Finally, on January 1st Latvia became the newest member of the euro family, adopting the common currency in place of the lats.

This article by Donogh Hardiman and John Darmody, members of the Irish Society for European Law, was published in the Irish Times on 3 February 2014.

© 2014  – Click here to view this article on the Irish Times website

Website owners can link to protected works, court rules

January and February have seen a number of EU law developments.

In Case C-466/12 (Nils Svensson and Others v Retriever Sverige AB) a question on interpretation of EU law was raised by a Swedish court before the Court of Justice regarding press articles written by Swedish journalists which were published on a freely accessible basis on the website of the Göteborgs-Posten newspaper.

Retriever Sverige, a Swedish company, operates a website that provides hyperlinks to articles published on other websites, including Göteborgs-Posten . It did not ask the journalists concerned for authorisation to establish hyperlinks to the articles published on the site.

On February 13th, the Court of Justice responded to the Swedish court’s request. It concluded that the owner of a website may, without the authorisation of the copyright holders, redirect internet users, via hyperlinks, to protected works available on a freely accessible basis on another site. This is so even if the internet users who click on the link have the impression that the work is appearing on the site that contains the link.

In Case C-367/12, Mrs Sokoll-Seebacher, who wanted to open a pharmacy in Pinsdorf, had her request for authorisation rejected under Austrian law on the ground that no need for such a pharmacy existed within that Austrian municipality.

Also on February 13th, the Court of Justice found that demographic criteria applied under Austrian law regarding the opening of new pharmacies were incompatible with the EU principle of freedom of establishment. By not allowing derogations to take account of particular local conditions, those criteria did not respect the requirement of consistency of application of national legislation.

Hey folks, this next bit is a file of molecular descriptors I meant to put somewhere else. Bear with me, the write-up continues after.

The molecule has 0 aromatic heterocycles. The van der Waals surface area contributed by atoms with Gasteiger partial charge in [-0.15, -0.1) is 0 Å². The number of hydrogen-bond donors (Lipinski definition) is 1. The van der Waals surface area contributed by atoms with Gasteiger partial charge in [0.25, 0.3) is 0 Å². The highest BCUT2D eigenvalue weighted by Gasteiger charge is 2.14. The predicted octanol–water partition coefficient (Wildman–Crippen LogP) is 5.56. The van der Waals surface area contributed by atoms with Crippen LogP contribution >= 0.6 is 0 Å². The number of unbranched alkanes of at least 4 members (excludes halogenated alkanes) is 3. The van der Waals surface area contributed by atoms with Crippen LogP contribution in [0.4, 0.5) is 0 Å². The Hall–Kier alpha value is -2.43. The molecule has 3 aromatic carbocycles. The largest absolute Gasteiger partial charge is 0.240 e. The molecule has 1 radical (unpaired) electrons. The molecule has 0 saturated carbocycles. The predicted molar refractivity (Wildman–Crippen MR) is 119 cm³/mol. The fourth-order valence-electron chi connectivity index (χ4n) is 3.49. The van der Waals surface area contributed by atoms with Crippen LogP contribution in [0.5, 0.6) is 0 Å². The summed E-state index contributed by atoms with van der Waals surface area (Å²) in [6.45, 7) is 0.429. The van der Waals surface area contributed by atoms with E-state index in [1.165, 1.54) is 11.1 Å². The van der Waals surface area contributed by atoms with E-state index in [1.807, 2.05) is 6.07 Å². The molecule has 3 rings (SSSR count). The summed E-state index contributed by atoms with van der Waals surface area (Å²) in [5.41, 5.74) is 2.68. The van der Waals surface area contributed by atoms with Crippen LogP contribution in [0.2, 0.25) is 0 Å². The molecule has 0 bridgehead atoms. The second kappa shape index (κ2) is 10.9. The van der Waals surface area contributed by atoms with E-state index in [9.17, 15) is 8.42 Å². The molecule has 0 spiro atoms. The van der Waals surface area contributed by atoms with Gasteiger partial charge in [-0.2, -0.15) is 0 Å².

Even if the national proceedings had no cross-border element, the relevant Austrian legislation was capable of falling within the remit of freedom of establishment since it might also apply to nationals of other member states who may wish to move to Austria to set up a pharmacy there.

Away from the EU Courts, the EU has initiated a number of reforms to increase the resilience of banks and to reduce the probability and impact of bank failure.

On January 29th, 2014, the EU Commission adopted a proposal for a regulation to stop the biggest banks from engaging in the risky activity of proprietary trading.

The new rules would also give supervisors the power to require those banks to separate certain potentially risky trading activities from their deposit-taking business if their pursuit compromised financial stability. In addition, the commission adopted measures to increase the transparency of certain transactions in the shadow banking sector.